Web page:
May 1, 2012

752 words 4 mins read

Using Cloudflare to keep sites fast & secure

Cloudflare is a <a href="” title=[wiki] Content delivery network">CDN, site optimizer, and security product all rolled into one. The main feature that is of use to me (and most people, I presume) is the CDN portion which some have called a “poor man’s Akamai". Cloudflare sits in front of your website and acts like a caching layer spread out across 14 global edge nodes. This means your site should be “fast” everywhere in the world, rather than just within 3,000 miles of your server. I’ve been using it for a few sites over the last couple of years and so far I’ve had good experiences with the service. It being free (with a premium option) has definitely helped.

The setup of Cloudflare is a little bit more complex than most services because you need to change your DNS. They do, however, make this process about as painless as possible. First you start out by signing up for a new account and then you put in your domain name. At this point you get a nice minute long tutorial video while Cloudflare reads your existing DNS records. For a service that does not have access to

AXFR, it is rather accurate (though I’ve noticed it will leave some records out for more complex domains). You verify that Cloudflare’s DNS has all your records (add/edit/delete as you like) and then you just need to change your Name servers to Cloudflare. After that it is just a waiting game.

As soon as your domain is up and running with Cloudflare, you’ll notice absolutely no changes… except possibly that your site loads faster. You can at any point begin to tinker with the security and CDN settings. The security comes in “Essentially Off”, “Low”, “Medium”, and “High” — each level getting progressively more paranoid. The default is medium and I’ve never had any issues with that, but if “hits = money” then you might want to turn down the security level. On the other hand some sites I run care more about the security, and we’ve turned up the security to High.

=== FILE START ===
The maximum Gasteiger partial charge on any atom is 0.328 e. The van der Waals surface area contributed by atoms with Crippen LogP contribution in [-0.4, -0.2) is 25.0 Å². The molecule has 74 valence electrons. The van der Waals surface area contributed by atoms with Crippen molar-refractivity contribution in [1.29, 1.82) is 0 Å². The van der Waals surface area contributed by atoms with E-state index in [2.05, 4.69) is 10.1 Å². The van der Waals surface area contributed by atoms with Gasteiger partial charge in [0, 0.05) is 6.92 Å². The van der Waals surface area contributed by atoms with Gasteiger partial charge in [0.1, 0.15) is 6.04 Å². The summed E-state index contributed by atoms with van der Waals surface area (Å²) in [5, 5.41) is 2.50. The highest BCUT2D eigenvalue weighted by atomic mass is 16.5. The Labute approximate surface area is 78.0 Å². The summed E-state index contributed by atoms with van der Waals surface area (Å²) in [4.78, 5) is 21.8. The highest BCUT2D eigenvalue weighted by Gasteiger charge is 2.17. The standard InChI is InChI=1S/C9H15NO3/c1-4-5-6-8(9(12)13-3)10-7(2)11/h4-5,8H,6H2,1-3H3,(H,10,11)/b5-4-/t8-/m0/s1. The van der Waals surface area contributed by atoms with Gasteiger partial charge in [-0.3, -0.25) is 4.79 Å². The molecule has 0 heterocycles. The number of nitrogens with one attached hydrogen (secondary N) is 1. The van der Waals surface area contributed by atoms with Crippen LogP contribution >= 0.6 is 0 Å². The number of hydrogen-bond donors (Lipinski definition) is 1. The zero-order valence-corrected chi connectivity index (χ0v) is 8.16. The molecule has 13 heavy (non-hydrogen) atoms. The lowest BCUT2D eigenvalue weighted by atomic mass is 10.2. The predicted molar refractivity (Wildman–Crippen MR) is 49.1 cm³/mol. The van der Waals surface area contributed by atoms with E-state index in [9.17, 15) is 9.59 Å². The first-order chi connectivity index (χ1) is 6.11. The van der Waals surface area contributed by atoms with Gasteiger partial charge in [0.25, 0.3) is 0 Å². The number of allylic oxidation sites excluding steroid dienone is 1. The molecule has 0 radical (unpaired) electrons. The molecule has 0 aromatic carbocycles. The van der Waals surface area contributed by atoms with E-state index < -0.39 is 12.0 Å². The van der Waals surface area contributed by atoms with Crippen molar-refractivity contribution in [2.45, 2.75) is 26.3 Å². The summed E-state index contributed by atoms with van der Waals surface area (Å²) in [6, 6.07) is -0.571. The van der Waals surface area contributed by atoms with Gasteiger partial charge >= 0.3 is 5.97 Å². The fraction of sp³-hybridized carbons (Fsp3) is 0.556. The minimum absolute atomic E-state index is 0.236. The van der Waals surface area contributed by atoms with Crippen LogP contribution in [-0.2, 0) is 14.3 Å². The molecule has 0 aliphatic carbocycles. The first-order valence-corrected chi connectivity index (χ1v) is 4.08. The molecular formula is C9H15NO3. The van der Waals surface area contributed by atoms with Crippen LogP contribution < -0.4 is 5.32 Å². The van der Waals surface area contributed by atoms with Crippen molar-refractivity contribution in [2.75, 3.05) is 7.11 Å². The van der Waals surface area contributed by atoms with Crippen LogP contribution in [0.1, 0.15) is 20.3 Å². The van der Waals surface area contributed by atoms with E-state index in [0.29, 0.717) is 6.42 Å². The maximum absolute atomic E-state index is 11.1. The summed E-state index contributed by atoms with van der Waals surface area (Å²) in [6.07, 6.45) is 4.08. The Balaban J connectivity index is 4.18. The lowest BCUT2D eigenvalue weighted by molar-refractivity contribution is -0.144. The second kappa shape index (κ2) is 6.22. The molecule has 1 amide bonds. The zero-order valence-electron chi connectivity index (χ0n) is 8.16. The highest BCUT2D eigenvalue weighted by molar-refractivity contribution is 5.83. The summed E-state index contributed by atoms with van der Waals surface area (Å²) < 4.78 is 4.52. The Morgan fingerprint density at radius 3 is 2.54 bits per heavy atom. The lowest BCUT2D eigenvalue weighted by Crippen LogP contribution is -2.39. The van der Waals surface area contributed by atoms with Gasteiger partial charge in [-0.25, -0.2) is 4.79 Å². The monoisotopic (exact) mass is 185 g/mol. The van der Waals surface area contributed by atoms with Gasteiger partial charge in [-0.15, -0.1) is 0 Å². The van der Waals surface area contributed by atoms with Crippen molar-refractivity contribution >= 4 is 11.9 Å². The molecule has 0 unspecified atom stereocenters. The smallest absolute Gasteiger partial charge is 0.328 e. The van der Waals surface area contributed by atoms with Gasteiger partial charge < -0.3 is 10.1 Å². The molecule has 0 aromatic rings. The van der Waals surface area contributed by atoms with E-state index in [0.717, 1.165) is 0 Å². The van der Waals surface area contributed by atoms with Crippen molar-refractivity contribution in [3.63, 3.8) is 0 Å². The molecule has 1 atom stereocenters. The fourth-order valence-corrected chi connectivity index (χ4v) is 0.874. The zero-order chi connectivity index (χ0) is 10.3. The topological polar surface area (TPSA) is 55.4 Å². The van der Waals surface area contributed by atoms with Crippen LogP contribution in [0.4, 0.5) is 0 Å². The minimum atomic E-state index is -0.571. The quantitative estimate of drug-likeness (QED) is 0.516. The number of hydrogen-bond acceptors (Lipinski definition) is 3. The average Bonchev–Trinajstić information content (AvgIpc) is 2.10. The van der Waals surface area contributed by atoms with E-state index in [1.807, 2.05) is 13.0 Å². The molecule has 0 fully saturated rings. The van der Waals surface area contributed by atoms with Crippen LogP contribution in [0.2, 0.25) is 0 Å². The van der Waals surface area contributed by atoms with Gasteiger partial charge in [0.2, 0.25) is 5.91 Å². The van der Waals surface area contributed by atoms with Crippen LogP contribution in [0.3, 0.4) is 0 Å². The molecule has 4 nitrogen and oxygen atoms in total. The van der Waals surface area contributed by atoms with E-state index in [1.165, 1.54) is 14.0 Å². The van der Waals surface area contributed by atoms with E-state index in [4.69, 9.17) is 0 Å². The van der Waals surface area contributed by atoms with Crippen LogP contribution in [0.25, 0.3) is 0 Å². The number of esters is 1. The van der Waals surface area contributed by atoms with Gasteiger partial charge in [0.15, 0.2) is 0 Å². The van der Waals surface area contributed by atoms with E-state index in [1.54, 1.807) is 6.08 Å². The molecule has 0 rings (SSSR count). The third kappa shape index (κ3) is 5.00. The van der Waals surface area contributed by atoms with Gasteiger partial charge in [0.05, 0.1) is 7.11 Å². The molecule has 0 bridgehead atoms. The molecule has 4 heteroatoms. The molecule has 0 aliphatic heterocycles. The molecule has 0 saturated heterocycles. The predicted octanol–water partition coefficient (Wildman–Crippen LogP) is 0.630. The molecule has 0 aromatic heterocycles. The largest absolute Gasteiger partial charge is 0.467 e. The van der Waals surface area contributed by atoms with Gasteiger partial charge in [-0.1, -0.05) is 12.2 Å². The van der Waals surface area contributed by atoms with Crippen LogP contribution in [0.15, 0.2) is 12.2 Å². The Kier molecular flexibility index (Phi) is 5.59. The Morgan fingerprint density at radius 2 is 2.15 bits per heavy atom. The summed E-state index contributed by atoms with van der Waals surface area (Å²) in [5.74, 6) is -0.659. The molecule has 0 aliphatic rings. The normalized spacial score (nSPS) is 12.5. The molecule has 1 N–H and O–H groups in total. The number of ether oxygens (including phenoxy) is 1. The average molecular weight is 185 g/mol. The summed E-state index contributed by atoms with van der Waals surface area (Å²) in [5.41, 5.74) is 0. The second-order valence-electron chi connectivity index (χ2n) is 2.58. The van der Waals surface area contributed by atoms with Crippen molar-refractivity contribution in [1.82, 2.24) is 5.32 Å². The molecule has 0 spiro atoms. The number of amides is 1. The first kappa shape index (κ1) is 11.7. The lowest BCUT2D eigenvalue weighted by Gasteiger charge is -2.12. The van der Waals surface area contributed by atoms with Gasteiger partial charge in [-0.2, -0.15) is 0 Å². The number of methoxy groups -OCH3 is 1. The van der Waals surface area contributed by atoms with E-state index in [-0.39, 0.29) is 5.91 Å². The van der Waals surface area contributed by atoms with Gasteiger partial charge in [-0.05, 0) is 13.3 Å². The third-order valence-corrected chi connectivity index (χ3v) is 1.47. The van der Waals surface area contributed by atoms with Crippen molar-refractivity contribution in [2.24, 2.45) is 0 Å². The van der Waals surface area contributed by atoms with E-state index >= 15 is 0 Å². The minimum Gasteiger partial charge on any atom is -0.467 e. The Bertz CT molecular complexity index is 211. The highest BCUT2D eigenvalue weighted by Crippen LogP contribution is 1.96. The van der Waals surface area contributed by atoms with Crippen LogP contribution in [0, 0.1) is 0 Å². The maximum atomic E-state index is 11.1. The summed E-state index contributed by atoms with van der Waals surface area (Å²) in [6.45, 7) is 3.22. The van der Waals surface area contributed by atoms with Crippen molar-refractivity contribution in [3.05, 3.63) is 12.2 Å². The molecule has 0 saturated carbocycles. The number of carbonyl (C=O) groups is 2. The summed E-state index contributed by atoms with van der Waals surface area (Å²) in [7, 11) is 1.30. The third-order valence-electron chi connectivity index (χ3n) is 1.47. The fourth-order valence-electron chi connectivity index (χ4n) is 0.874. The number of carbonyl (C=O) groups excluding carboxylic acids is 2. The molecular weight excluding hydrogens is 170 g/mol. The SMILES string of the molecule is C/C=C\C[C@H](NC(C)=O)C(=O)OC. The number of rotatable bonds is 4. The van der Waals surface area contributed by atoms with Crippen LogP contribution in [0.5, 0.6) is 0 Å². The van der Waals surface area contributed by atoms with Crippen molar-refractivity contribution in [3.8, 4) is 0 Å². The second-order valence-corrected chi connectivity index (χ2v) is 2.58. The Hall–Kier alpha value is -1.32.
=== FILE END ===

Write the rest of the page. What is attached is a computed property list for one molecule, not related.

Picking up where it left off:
The CDN settings are equally as simple; they come in “CDN Only”, “CDN + Basic Optimization”, and “CDN + Full Optimization”. One would think that turning the caching up the maximum is a Good Thing™, but as with security, there are trade offs. “CDN Only” is safe, your site runs like it would normally, but from the CDN edge. Once you start adding the optimization you get faster load times by doing things like minify’ing scripts and asynchronous loading of Javascript — all cool features, but it requires testing. Especially the the asynchronous javascript loads which can tool over some more complicated scripts, WordPress features, WYSIWYG editors, and the like.

Beyond these basic features Cloudflare gives you a lot of cool additional features, though some require you to pay. One of the cool features I’ve seen is their Flexible SSL, just pay for a pro account and they’ll let you turn on SSL — no certificates or anything else required (great for blocking things like Firesheep, but not 100% secure unless you’ve done SSL on the route from your site to Cloudflare). There is also a decent collection of “Apps” that you can install on your site. These apps do everything from inserting Google Analytics automatically, adding ExceptionHub for your Javascript, Pingdom Site monitoring, and even Fight Censorship. The last feature of note is the inclusion of Analytics in Cloudflare itself. It gives you a basic idea of how the site is doing, what sort of traffic you are getting, how many bad people are getting blocked, etc.

As I’ve said, I’ve had a good experience with Cloudflare. I do not currently use it on, but I do run it on a number of my smaller sites and the sites of my clients. I have yet to hear of any complaints from them or their clients. A little research will find a number of people with similar good experiences, some who use it only lightly, and a few not so happy former users. Just googling “Cloudflare review” came up with mostly positive results; I had to go out of my way to find the negative (by googling “Cloudflare sucks”) — which is telling to me. No one is ever going to be 100% happy with a service, however, given that all the critical features (CDN, Security, and Optimization) are all 100% free… it’s hard to go wrong at least giving it a try.